Probably the highlight of every biology class was when the teacher asked us to create a so-called ant farm. Remember these little contraptions? You would spend a lot of time building it, starting from choosing the right bowl, to collection dirt, and of course, digging around for ants in your backyard.
The ant farms were indeed great, as you could observe in minute detail how the busy ants dug up intricate tunnels and carried food through them.
Well, it would seem that some ant took farming seriously and started growing their own source of sustenance. Guillaume Chomicki is a botanist working at the Ludwig-Maximilian’s the University of Munich, and author of a paper detailing the habits of a species of farming ants, endemic to Fiji.
The Philindris nagasau or farming ants for short, have lived on Earth for more than 3 million years. According to the researcher’s paper, these ants did not change their way of living in all this time. Chomicki notes that although the farming ants aren’t totally different from common black ants, they do possess a certain trait that distinguished them from their cousins.
More specifically, the Philindris nagasau are able to cultivate their food by using their own fecal matter as fertilizer.
As the researcher notes, the farming ants commonly live inside tree trunks. The busy ants spend their time gathering the seeds of a specific plant called the Squemellaria. After gathering them, the farming ants take the seeds inside the trunk, where they deposit them in small cracks.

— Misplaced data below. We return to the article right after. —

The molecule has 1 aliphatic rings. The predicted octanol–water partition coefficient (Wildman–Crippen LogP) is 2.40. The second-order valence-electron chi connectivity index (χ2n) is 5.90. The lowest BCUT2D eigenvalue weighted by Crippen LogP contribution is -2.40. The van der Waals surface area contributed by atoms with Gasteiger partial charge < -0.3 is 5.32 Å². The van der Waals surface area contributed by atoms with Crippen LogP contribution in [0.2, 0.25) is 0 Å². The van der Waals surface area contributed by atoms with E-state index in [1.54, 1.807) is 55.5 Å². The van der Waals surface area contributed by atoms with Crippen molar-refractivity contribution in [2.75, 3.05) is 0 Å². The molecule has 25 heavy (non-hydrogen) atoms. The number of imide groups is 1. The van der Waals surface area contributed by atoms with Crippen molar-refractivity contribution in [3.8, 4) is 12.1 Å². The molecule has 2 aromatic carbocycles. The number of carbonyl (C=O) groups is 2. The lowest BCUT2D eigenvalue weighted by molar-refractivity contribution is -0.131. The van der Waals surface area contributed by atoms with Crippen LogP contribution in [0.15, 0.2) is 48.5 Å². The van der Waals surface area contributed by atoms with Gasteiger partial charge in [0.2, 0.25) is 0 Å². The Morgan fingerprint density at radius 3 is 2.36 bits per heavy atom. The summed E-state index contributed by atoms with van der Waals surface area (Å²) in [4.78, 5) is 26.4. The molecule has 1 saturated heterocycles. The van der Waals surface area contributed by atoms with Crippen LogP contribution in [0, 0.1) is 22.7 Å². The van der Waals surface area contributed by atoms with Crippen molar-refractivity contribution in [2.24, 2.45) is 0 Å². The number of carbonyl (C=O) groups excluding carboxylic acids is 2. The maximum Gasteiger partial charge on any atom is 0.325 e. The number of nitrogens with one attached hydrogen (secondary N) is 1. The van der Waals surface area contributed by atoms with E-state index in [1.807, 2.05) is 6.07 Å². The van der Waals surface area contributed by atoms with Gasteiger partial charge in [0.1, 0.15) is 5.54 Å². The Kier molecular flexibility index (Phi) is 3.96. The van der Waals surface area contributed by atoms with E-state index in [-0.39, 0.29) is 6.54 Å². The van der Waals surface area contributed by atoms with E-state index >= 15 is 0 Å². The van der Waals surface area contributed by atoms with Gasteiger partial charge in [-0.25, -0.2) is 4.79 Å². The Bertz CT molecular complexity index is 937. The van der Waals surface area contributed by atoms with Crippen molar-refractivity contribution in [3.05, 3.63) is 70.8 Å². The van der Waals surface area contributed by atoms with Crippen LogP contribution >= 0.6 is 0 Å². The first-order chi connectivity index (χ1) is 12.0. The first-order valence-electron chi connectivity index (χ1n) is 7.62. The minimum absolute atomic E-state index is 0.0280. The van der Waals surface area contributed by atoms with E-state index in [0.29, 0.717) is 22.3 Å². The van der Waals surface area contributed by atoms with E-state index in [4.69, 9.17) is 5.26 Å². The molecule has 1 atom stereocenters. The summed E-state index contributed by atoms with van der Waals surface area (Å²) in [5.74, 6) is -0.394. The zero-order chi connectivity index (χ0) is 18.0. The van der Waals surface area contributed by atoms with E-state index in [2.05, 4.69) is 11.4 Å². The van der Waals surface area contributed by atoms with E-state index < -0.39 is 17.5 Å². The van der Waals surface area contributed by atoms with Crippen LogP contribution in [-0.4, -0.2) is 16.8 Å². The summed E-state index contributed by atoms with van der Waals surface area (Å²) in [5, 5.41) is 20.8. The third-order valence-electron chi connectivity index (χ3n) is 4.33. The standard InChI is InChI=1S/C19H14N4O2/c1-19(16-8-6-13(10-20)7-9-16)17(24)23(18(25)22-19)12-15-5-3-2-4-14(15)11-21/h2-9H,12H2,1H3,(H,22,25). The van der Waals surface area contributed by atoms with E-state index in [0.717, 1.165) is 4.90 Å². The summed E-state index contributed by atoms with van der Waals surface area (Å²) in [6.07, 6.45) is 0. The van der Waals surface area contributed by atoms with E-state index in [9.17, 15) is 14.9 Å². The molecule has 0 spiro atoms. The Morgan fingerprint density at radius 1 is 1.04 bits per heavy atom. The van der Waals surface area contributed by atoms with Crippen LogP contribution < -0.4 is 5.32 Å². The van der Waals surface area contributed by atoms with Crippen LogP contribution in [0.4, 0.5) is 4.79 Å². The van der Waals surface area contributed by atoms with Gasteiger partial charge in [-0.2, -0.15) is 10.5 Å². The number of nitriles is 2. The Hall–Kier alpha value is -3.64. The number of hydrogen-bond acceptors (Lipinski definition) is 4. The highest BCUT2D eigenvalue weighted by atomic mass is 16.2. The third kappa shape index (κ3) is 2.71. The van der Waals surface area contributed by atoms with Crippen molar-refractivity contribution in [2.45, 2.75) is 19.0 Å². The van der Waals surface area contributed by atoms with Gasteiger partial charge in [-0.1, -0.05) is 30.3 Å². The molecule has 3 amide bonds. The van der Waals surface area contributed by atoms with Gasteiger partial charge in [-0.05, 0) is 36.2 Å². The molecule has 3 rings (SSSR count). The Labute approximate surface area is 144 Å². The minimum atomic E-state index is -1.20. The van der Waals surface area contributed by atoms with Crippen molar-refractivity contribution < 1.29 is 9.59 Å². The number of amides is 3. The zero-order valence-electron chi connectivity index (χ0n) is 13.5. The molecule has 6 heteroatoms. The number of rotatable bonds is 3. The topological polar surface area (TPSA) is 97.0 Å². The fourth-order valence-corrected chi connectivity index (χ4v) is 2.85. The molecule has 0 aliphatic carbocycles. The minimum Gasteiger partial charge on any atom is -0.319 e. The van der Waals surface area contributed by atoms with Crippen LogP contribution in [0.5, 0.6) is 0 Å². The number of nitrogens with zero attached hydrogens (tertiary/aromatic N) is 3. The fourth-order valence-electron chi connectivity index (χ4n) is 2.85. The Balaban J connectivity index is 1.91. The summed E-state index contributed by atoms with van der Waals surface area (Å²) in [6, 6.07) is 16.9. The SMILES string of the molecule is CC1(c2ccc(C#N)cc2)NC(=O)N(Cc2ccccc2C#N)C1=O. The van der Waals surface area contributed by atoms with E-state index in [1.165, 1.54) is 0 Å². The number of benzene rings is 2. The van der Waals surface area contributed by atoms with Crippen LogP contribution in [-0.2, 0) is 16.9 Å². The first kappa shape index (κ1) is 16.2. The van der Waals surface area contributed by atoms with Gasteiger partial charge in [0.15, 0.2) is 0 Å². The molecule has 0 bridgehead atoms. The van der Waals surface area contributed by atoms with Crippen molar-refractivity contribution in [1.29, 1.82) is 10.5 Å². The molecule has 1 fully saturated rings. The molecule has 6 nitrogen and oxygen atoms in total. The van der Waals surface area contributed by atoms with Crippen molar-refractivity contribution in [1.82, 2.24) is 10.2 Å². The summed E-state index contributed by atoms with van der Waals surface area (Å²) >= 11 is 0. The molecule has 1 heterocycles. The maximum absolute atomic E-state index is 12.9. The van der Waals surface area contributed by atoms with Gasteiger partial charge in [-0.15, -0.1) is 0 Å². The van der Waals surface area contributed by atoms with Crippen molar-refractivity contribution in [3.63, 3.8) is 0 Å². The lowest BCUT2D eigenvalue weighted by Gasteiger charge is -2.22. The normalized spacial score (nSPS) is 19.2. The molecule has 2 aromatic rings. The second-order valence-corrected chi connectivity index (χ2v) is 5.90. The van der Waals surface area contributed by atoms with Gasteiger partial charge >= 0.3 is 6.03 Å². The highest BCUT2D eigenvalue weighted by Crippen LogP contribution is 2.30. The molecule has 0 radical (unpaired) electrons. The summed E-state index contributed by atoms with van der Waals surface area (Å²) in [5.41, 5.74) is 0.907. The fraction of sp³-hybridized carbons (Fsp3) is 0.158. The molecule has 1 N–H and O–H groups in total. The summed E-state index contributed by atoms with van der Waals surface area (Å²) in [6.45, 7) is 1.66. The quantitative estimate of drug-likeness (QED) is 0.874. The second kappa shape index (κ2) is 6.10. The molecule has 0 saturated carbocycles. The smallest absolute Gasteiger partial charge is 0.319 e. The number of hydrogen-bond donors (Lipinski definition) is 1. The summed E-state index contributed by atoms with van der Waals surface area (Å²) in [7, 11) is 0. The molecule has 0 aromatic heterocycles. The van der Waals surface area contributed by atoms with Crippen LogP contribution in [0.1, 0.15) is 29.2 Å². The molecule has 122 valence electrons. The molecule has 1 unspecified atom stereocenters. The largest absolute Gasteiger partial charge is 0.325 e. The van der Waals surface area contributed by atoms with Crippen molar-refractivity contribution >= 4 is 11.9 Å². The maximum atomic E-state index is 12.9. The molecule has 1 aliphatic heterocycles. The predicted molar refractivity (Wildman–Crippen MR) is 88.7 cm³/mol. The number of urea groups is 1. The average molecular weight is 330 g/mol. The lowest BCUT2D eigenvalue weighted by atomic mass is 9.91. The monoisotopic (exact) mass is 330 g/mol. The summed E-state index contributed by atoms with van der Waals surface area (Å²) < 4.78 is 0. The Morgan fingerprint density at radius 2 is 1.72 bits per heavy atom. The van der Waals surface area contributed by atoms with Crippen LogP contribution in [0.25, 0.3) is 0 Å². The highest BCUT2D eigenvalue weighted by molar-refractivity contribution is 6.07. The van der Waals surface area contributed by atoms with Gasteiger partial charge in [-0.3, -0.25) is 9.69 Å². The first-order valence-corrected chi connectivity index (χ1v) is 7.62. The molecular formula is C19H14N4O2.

Furthermore, apart from gathering and placing the seed inside the tree trunks, the farming ants would use their fecal matter as fertilizer in order to nourish the plant. After the plant grows and starts producing fruits, the farming ants start gathering its seeds, and the process begins anew.
The researcher also noted that this is a symbiotic relationship. This assumption was supported by the fact that each Squemellaria plant he examined had farming ants.
Chomicki’s study was published in the journal Nature Plants. After reviewing his paper, many members of the scientific community argued that his findings are consistent with farming-like behavior discovered in other species of ants.
However, many have argued that this is the first species of ants that are capable of producing their own source of food by harvesting seeds and nourishing them using their own fecal matter.
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